Steyr Arms Now Shipping AUG A3 M1

AUG M1 BLK Scope

Steyr Arms announced they are now shipping the M1 version of the company’s AUG A3 rifle. The M1 can be configured from the factory with a number of rail and optics options. A green stock is also optional.


  • 5.56 NATO
  • 30-rd polymer mag standard, 10- and 42-round magazines optional
  • 16″ chrome-lined barrel with 1:9″ RH twist
  • muzzle brake adds 2.375″ to barrel length (18.377″ total)
  • trigger – 9 lbs, single stage
  • weight – 8 lbs, unloaded
  • MSRP: $2,099 – $2,599 depending on rails & optics

AUG M1 BLK Scope

From Steyr Arms:

Steyr Arms Introduces the AUG A3 M1 Rifle Platform

Steyr Arms announced today that it has begun shipping the new multi-configurable M1 variant of the AUG A3 bullpup rifle platform to dealers and distributors. Utilizing an optics attachment platform similar to the rare and much-sought-after AUG A2, the AUG A3 M1 will be available nationwide in a Short-Rail version, a High-Rail version as well as an Integrated-Optic version with either a 1.5X or 3X scope.

The Integrated-Optics version is based on American desire for the scoped special operations AUG SF model. The new M1 optics version has a more traditional AUG scope tube, modernized with the addition of three Picatinny rail sections to accommodate accessories like a close-quarters holographic sight. The top rail has 15 numbered slot positions in two segments and a pair of backup dots at the rearmost portion of the rail. The four-slot rail segment on the right side of the scope is also numbered.

The M1 Integrated-Optics version is exceptionally bright and clear, and its axis is 1.945 inches over the stock comb for a solid cheekweld. The new turret design requires a simple coin or flat screwdriver to make windage and elevation changes. The 1.5X optic comprises of a medium crosshair with an empty, heavy range-finding circle, while the 3X optic is a medium crosshair, heavy circle with a thin internal crosshair.

With 16 numbered slots, the M1 High-Rail version was designed to accommodate the widest range of optic choices, from a high-magnification scope to a short-eye-relief tactical scope mounted at the rear to a holographic red-dot sight coupled in tandem with a secondary multiplier. The High-Rail extends 2.57 inches back from the receiver and sits 0.820 inches over the stock comb.

The M1 Short-Rail version was created for the minimalist, who requires no more than a forward-mounted reflex or longer eye-relief optic mounted on any of the 11 slot positions. The Short Rail ends at the back of the receiver, and its top is a mere 0.435 inches above the comb to employ whatever height mount that the user needs.

The rail and optics platforms on all three AUG A3 M1 versions are easily interchangeable via the three base screws that thread from the underside of the top of the receiver. The receiver was also updated to replace the permanently affixed front sling swivel with a VLTOR Quick-Disconnect Sling Swivel, which makes two-point sling attachment or removal extremely fast and easy, and users of single-point slings can remove the front sling swivel entirely, if they so desire.

Whereas the original release of the AUG A3 offered just two choices with the full-length rail—a traditional Steyr AUG with the integral bolt release, which accepted the superior and virtually indestructible AUG magazines, and a NATO-stocked version that used thinner, yet commonly available STANAG magazines—the introduction of the AUG A3 M1 reintroduces the popular OD Green furniture as a third stock option.

The AUG A3 M1 is built by Steyr Mannlicher-trained gunsmiths in Steyr Arms’ new Bessemer headquarters and manufacturing facility.


Being a bullpup, the AUG A3 M1 boasts overall length of just 28.15 inches, including its 16-inch heavy barrel, making it at least 8 inches shorter than an M4 carbine with a comparable-length barrel. So why register a Short Barreled Rifle (SBR)? The short-stroke gas-piston operation of the AUG runs exceptionally cleaner by nature because all of the operational exhaust gas vents out of the front of the rifle. The AUG’s matching, yet opposed, stainless steel operation and guide rods affixed to the bolt carrier glide effortlessly inside the receiver for unparalleled smoothness in operation as well as exceptional reliability. Dual gas-adjustment settings ensure its operation even with the dirtiest ammunition and in adverse conditions.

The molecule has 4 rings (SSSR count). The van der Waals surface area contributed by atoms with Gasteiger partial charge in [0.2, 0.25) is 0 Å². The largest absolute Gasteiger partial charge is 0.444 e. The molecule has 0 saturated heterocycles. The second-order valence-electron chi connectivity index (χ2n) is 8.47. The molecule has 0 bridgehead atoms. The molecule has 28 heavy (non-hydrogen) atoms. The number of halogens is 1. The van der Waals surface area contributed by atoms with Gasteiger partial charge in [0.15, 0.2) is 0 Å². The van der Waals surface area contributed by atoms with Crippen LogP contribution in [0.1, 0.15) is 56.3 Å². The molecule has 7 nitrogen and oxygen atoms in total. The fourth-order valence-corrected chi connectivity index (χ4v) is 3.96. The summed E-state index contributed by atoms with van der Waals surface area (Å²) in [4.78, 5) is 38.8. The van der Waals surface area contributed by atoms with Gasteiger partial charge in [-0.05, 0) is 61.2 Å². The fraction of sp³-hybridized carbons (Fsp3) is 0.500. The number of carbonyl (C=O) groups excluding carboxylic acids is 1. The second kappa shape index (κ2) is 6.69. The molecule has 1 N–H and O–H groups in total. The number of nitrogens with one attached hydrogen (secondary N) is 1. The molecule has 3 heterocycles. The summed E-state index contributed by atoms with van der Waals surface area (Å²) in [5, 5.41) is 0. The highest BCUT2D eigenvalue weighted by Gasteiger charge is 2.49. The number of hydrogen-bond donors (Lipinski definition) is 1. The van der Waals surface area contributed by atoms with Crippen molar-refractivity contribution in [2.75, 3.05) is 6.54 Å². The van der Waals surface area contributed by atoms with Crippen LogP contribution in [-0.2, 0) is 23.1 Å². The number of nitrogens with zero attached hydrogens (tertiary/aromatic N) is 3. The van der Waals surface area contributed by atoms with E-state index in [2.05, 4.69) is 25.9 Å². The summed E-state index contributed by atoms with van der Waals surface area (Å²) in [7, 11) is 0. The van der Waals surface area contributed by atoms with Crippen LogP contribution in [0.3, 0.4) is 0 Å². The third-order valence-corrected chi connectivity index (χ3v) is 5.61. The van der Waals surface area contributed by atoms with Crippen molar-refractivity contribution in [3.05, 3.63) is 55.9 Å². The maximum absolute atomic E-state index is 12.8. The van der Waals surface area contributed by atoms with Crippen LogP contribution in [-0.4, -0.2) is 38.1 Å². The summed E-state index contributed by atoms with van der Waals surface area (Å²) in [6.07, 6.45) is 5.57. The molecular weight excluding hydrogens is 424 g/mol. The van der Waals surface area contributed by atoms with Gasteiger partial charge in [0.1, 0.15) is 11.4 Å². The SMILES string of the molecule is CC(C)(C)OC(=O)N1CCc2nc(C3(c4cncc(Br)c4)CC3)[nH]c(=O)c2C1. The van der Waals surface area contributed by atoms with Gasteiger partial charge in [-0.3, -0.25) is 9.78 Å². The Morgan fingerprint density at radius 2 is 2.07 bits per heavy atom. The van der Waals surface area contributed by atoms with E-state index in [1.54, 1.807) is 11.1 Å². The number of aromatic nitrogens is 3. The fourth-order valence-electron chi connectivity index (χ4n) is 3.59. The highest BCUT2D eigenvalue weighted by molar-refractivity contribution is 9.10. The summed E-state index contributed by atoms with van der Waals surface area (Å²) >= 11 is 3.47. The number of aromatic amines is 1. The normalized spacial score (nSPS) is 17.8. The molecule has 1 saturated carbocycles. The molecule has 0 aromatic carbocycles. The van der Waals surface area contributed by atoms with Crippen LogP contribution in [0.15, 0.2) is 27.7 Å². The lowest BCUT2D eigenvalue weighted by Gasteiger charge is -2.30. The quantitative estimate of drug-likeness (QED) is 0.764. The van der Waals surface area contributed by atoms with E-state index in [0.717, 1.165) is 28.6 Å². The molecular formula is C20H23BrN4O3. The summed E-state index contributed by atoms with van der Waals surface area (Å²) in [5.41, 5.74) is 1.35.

The AUG A3 M1 has all the classic features and benefits that established it as the pinnacle of modern rifle design, including expedited disassembly as well as simple conversion to left-hand operation, which requires replacement of the standard bolt with the optional left-eject bolt and swapping the ejection-port cover. It also features a quick-change barrel with a collapsible forward grip.

The AUG A3 M1 includes one translucent polymer 30-round magazine, a cleaning kit that stores in the rifle’s buttstock and an owner’s manual. Also available are 10- and 42-round magazines. Suggested retail is $2,099 for either railed version. The 1.5X and 3X optics equipped versions are available with MSRPs of $2,499 and $2,599, respectively.

Richard Johnson

An advocate of gun proliferation zones, Richard is a long time shooter, former cop and internet entrepreneur. Among the many places he calls home is


  • Zachary marrs

    Betcha $10 it will melt sandbags if you try to use a rest

    • JumpIf NotZero

      I’m confused…

      A. Do you think he AUG barrel gets hotter than other barrels? Is the placement of the vertical grip not where you would rest it? And fwiw, that vertical grip does fold up to be horizontal for rests.

      B. Umm… Why would anyone shoot this off of a sandbag? Who uses sandbags? I think I’m seeing the equivalent of “That BMW doesn’t even have an casset player”

      • Zachary marrs

        If you have the forward grip folded, the aug will vent hot gas onto your rest. My local range uses small sand bags to shoot rifles on, as have a lot of other ranges

        • erwos

          This is completely true. I shot right through a bean-bag-style rest with my AUG. Makes me careful where I keep my hands.

  • Pete Sheppard

    That huge trigger guard always bothered me.
    While it apparently has never been a serious issue it seems as if it would be too easy for sticks and stuff to get in there and bump the trigger.

    • Brock

      When doing long hikes through the mountains with a Tavor I’ve noticed something similar. In addition to being super awkward to carry I’ve occasionally almost grabbed the trigger or brushed it on something trying to readjust the rifle. The bajjilion pound trigger and combo with the safety appears to make it a mute point. Still annoying as hell though. Granted I’m use to non-bullpup design. The owner of the rifle doesn’t have this issue.

      • JumpIf NotZero

        Moot point

        • RocketScientist

          Moo point. Like a cow’s opinion… moo.

  • Raoul Duke